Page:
Food safety should be the top priority for everyone involved in bringing foods from farm to table. Starting from implementing safe agricultural practices to good manufacturing practices during the processing of food, and finally ending with food safety transportation standards that must be met. These regulations and guidelines serve to improve food safety, prevent the spread of foodborne illnesses, and lower health risks.
The primary regulation that protects food from contamination during transport is established by the FDA Food Safety Modernization Act (FSMA) on Sanitary Transportation of Human and Animal Food. This rule aims to prevent:
- Failure to properly refrigerate food
- Inadequate cleaning of transport vehicles between loads
- Failure to properly protect food from outside influences and contamination
- Other practices that create food safety risks during transportation
The FSMA rule describes requirements for transportation equipment, operations, training, records, and waivers.
Who Is Covered?
The FDA regulation applies to all loaders, carriers, shippers, and receivers of food in the United States by rail or motor vehicle. It doesn’t matter whether or not the food is meant for interstate commerce – the regulation still applies. It also applies to shippers from other countries that transport food to the United States by motor or rail vehicle or by ship or air, after which the food is transported by a motor or rail vehicle if the food is intended to be distributed or consumed in the US.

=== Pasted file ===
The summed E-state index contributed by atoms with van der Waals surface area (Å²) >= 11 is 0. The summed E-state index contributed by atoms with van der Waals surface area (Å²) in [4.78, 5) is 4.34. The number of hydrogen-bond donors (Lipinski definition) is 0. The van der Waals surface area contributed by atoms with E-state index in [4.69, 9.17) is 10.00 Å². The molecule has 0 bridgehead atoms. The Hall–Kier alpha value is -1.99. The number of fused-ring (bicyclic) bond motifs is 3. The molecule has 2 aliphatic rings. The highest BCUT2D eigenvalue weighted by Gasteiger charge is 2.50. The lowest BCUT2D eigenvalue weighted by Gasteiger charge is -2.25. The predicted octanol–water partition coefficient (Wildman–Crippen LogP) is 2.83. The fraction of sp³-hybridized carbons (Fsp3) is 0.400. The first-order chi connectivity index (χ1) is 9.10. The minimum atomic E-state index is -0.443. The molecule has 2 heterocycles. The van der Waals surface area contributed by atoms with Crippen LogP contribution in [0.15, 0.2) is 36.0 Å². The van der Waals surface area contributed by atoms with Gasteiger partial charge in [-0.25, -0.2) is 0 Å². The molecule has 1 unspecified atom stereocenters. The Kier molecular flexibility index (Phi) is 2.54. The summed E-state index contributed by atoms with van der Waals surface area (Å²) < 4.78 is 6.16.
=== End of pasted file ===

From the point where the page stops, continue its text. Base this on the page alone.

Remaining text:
Organizations that export food from the US to other countries or transport food through the US without distributing it in the States are covered by this rule until their shipments reach a US border or a port.
Each area of transportation of food – shipping, loading, carrying, and receiving – comes with its own set of rules and responsibilities. The responsibilities are determined by agreements between various parties that occupy these positions. A single company can take on more than one role – for example, a food service distributor will typically handle all four areas of responsibility.
When considering the circumstances in which transport of foods might lead to contamination, there are several problem areas:
- Temperature abuse – improper temperature control or refrigeration
- Improper transportation or storage unit management – improper sanitation, cleaning of vehicles, disposal of wastewater, aluminum phosphide fumigation methods in railcar units, backhauling hazardous materials, not maintaining proper wash records, etc.
- Incorrect use of packing materials and poor pallet quality
- Poor practices, conditions, or loading equipment – improper sanitation, transporting mixed loads, inadequate loading practice, not using dedicated units, etc.
- Poor practices, conditions, or equipment for unloading – improper sanitation, letting raw materials sit on loading docks after work hours
- Poor pest control in transportation or storage units
- Drivers or employees with insufficient training and managers, supervisors, or owners with inadequate knowledge of food safety
- Poor construction and design of transportation units
- Poor employee hygiene